(Updated September 30, 2003: The analysis now includes the 2002 season.) Since Interleague (IL) play began in 1997 the National League teams have won 53.6% of their home IL games compared to 52.2% in non IL home games. The corresponding values for the American League are 55.1% and 54.2%. In Hitting Asymmetries in Interleague Games presented at the SABR 2001 Conference, I presented an argument that this additional disparity in home winning percentage in both leagues is due to the use of the Designated Hitter.
Do managers use a consistent strategy when calling for the Intentional Base on Balls? The IBB often is used in game turning point situations. How does the pressure in such situation affect the game? These and similar questions are considered in my SABR 2000 Cnnvention presentation Hitting in IBB Situations . This paper describes the use of a neural network to define IBB situations.
It seems, according to TV play by play announcers, that the Intentional Base on Balls (IBB) is a tactic that should be invoked any time first base is open. I have performed an analysis of where and how many runs are saved by this technique. I was privileged to give this paper at the 1999 SABR annual convention in Phoenix, Arizona.
Stealing bases is one of the most visible tactical parts of the
game. It is also one of the most exciting plays from the standpoint
of a fan. I have used my simulator to
study the effects of both stealing second base
and having a runner caught in the attempt on a team's won-loss
record. Information about batting averages and on base percentages
when a stolen base event takes place during a plate appearance can be
obtained from the event files and are also presented.
(January 1, 2009. The top 150 APW pitchers pages now include both leagues 1954 -2008.) I presented a paper at the SABR 1997 Annual Convention titled "Apportioned Wins and Losses. An Alternative measure of Pitching Performance" The web version of the paper contains more extensive data summaries than the printed version.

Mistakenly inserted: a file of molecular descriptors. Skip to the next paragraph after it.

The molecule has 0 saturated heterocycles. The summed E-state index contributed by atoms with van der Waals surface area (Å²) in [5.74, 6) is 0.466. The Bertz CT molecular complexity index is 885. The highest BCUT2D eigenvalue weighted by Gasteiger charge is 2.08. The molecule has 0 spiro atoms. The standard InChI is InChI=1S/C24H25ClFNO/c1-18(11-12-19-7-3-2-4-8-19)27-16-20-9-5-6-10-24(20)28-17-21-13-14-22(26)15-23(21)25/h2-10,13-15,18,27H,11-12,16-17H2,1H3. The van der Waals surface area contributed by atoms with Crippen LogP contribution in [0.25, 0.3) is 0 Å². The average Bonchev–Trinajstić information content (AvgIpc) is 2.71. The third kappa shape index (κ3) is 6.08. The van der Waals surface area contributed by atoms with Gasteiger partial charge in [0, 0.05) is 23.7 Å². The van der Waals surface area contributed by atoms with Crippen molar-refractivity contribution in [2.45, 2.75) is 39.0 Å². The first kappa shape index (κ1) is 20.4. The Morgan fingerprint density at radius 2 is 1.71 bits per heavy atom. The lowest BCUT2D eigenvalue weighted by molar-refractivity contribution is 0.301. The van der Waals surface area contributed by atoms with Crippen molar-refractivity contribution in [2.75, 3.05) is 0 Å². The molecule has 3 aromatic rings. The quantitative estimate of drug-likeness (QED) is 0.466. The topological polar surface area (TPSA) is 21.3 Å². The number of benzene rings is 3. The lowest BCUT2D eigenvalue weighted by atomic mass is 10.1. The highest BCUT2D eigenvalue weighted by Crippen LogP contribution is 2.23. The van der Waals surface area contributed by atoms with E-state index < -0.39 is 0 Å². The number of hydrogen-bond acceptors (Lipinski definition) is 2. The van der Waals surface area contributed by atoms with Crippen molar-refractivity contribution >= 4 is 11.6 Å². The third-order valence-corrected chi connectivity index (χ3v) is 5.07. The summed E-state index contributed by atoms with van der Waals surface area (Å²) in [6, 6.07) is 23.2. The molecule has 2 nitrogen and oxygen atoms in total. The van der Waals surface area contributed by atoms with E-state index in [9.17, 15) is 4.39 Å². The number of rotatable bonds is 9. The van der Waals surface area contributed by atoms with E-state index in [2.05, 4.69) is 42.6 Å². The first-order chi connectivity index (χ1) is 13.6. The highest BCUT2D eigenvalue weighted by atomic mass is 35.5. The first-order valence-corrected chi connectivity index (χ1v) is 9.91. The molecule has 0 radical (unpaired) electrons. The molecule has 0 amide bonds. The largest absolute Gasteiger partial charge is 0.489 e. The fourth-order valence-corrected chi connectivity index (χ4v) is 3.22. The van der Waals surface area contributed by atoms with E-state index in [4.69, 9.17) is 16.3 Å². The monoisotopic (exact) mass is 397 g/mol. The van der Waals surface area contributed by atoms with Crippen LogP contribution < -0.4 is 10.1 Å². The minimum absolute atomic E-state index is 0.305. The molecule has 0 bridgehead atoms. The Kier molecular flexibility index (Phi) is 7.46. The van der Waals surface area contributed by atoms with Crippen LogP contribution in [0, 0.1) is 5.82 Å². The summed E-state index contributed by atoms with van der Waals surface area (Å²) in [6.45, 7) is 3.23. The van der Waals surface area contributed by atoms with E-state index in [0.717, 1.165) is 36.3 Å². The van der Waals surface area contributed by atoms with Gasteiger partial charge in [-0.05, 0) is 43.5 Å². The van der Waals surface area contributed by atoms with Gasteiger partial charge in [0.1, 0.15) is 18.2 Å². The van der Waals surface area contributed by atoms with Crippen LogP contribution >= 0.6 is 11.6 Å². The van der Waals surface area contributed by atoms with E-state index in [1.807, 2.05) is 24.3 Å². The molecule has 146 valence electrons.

In their 1977 paper, "An Offensive Earned-Run Average for Baseball", Operations Research, Vol 25 No. 5, September-October 1977, pp 729-740, Thomas Cover and Carroll Keilers formulate an effective method for estimating the expected future runs, EFR, for any inning state from six readily available hitting parameters: at bats, hits, doubles, triples, home runs and bases on balls. Implementation of their calculation is somewhat more complex than normally encountered in the field of baseball statistics. Details and source code are given in Implementing the Cover-Keilers Offensive Earned Run Average
(January 1, 2009: All data from the 1954-2008 seasons used in the analysis.) In A Survey of Baseball Player Performance Evaluation Measures I present a systematic evaluation of offensive player evaluation methods including runs created and linear weights. I apply the same measures to evaluating the defense and also show that assists cannot easily be included in a linear weights formulation.
(February 13, 2008: All data from the 1956-2007 seasons used in the analysis.) In Too Many Intentional Bases on Balls? I offer an analysis of the Intentional Base on Balls showing that this defensive technique leads to additional runs scored for the majority of times it is used.
Other Sites of Interest
Gary Jarvis's Minor League Ballpark Photos
SABR, the Society for American
Baseball Research , provides many resources on baseball related
topics including a page (SABR ONLINE) containing links to member web
John Skilton's Baseball Links is perhaps the most complete index of baseball related topics on the World Wide Web.
Copyright 1997-2009, John F. Jarvis